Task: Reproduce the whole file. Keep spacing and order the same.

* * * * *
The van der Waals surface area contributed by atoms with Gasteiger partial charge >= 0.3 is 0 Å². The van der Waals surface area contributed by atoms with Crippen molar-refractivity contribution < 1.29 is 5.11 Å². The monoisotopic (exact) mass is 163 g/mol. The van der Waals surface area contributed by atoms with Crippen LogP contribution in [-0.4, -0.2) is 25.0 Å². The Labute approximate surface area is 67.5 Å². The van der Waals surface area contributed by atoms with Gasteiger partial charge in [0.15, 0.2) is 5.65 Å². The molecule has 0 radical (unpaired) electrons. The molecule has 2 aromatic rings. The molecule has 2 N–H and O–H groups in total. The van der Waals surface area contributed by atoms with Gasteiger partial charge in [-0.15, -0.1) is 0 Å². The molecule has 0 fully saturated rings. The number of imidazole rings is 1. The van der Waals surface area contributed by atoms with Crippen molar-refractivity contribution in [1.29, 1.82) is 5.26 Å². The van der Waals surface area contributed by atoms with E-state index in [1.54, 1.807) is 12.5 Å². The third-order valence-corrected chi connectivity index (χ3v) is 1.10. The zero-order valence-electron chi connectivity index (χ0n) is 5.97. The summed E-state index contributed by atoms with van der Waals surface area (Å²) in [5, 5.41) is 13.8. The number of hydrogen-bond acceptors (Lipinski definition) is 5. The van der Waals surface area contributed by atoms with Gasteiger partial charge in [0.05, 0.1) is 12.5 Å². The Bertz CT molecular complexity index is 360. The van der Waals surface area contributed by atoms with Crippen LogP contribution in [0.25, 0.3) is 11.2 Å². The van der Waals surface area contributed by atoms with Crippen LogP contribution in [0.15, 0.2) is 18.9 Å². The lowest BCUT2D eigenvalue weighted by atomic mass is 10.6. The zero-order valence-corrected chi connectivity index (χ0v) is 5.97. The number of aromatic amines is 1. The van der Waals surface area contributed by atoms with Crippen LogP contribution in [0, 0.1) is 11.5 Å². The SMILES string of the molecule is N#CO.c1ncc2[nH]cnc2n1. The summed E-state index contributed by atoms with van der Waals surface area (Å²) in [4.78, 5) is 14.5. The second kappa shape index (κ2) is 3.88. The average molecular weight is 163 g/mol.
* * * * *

The van der Waals surface area contributed by atoms with Gasteiger partial charge >= 0.3 is 0 Å². The van der Waals surface area contributed by atoms with Crippen molar-refractivity contribution < 1.29 is 5.11 Å². The monoisotopic (exact) mass is 163 g/mol. The van der Waals surface area contributed by atoms with Crippen LogP contribution in [-0.4, -0.2) is 25.0 Å². The Labute approximate surface area is 67.5 Å². The van der Waals surface area contributed by atoms with Gasteiger partial charge in [0.15, 0.2) is 5.65 Å². The molecule has 0 radical (unpaired) electrons. The molecule has 2 aromatic rings. The molecule has 2 N–H and O–H groups in total. The van der Waals surface area contributed by atoms with Gasteiger partial charge in [-0.15, -0.1) is 0 Å². The molecule has 0 fully saturated rings. The number of imidazole rings is 1. The van der Waals surface area contributed by atoms with Crippen molar-refractivity contribution in [1.29, 1.82) is 5.26 Å². The van der Waals surface area contributed by atoms with E-state index in [1.54, 1.807) is 12.5 Å². The third-order valence-corrected chi connectivity index (χ3v) is 1.10. The zero-order valence-electron chi connectivity index (χ0n) is 5.97. The summed E-state index contributed by atoms with van der Waals surface area (Å²) in [5, 5.41) is 13.8. The number of hydrogen-bond acceptors (Lipinski definition) is 5. The van der Waals surface area contributed by atoms with Gasteiger partial charge in [0.05, 0.1) is 12.5 Å². The Bertz CT molecular complexity index is 360. The van der Waals surface area contributed by atoms with Crippen LogP contribution in [0.25, 0.3) is 11.2 Å². The van der Waals surface area contributed by atoms with Crippen LogP contribution in [0.15, 0.2) is 18.9 Å². The lowest BCUT2D eigenvalue weighted by atomic mass is 10.6. The zero-order valence-corrected chi connectivity index (χ0v) is 5.97. The number of aromatic amines is 1. The van der Waals surface area contributed by atoms with Crippen LogP contribution in [0, 0.1) is 11.5 Å². The SMILES string of the molecule is N#CO.c1ncc2[nH]cnc2n1. The summed E-state index contributed by atoms with van der Waals surface area (Å²) in [4.78, 5) is 14.5. The second kappa shape index (κ2) is 3.88. The average molecular weight is 163 g/mol.